Date of Award


Degree Type


Degree Name

Doctor of Philosophy (PhD)

Graduate Group

Social Welfare

First Advisor

Kenwyn Smith


This dissertation analyzes Philadelphia's Landlord-Tenant Court (L-T Court) within organizational and policy contexts. It identifies the factors that influence the outcome of private landlord-tenant trials, describes people's experience of the courtroom from multiple perspectives, and analyzes the Municipal Court's intraorganizational and interorganizational dynamics that inform L-T Court's behavior. Housing courts have been mandated to prevent the deterioration of existing housing stock by protecting landlords' property rights and tenants' rights to a habitable dwelling. Landlords have long had the right to receive rent and to hold tenants responsible for property damage; recent changes in landlord-tenant law have established tenants' right to receive habitable, safe homes. It is only in the protection of both rights that these courts can help preserve affordable, adequate rental housing.

This study employs mixed method, single-case study design that utilizes quantitative, case study, and ethnographic methodologies. The combined methods establish a complementary, holistic approach that triangulates methods and data to derive convergent findings. Multiple regression of the judge's identity and actions, litigants' legal strategy, contest participant characteristics, and case characteristics on trial outcomes is based on trial transcript, in-court observation, and court administrative data. Case study analysis is based on interviews with trial participants, including landlords, tenants, attorneys, judges, and court staff and trial transcripts. Ethnographic analysis is based on informal discussions with and observations of disputants, judges, court staff, and others who interact with the court system that surrounds L-T Court. The study also employs a theoretical bundle comprised of autopoiesis, territoriality, paradox theory, and street level bureaucracy to analyze L-T Court's organizational behavior.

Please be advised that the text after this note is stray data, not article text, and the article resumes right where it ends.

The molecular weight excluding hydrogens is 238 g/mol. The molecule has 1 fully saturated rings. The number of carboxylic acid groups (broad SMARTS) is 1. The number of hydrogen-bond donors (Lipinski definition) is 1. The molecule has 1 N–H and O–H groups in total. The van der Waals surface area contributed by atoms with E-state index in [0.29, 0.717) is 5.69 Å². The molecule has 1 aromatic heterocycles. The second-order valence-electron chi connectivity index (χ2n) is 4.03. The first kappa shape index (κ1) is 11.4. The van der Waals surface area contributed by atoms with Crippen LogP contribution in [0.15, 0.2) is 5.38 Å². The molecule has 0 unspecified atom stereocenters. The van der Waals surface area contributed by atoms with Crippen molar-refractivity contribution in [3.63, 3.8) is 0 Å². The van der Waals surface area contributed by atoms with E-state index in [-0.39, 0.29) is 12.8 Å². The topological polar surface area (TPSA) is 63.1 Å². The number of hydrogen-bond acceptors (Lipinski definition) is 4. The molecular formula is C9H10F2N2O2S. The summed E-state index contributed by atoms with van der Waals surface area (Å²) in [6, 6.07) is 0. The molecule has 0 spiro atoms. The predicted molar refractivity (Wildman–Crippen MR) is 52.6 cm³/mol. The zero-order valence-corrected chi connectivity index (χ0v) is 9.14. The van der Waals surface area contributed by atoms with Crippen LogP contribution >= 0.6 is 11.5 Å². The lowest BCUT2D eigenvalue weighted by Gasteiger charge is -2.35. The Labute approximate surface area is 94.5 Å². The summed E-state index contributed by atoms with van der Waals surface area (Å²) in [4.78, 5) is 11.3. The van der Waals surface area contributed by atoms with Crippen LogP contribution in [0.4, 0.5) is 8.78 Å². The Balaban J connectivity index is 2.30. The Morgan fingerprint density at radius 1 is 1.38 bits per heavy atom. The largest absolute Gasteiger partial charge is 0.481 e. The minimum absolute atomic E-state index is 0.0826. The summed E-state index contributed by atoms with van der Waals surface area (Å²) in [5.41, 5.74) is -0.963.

The study's central finding is that L-T Court propagates substantive and procedural policies that diverge from theoretically binding common law and basic jurisprudential expectations. This divergence can be explained by Municipal Court's organizational dynamics within a legal and regulatory environment. The study concludes that policies designed to strengthen the supply of affordable housing must incorporate the interests of both landlords and tenants. Policy recommendations address the legal representation gap between landlords and tenants, the weak court linkage with legal and administrative organizations, and other areas that prevent effective rental housing regulation.

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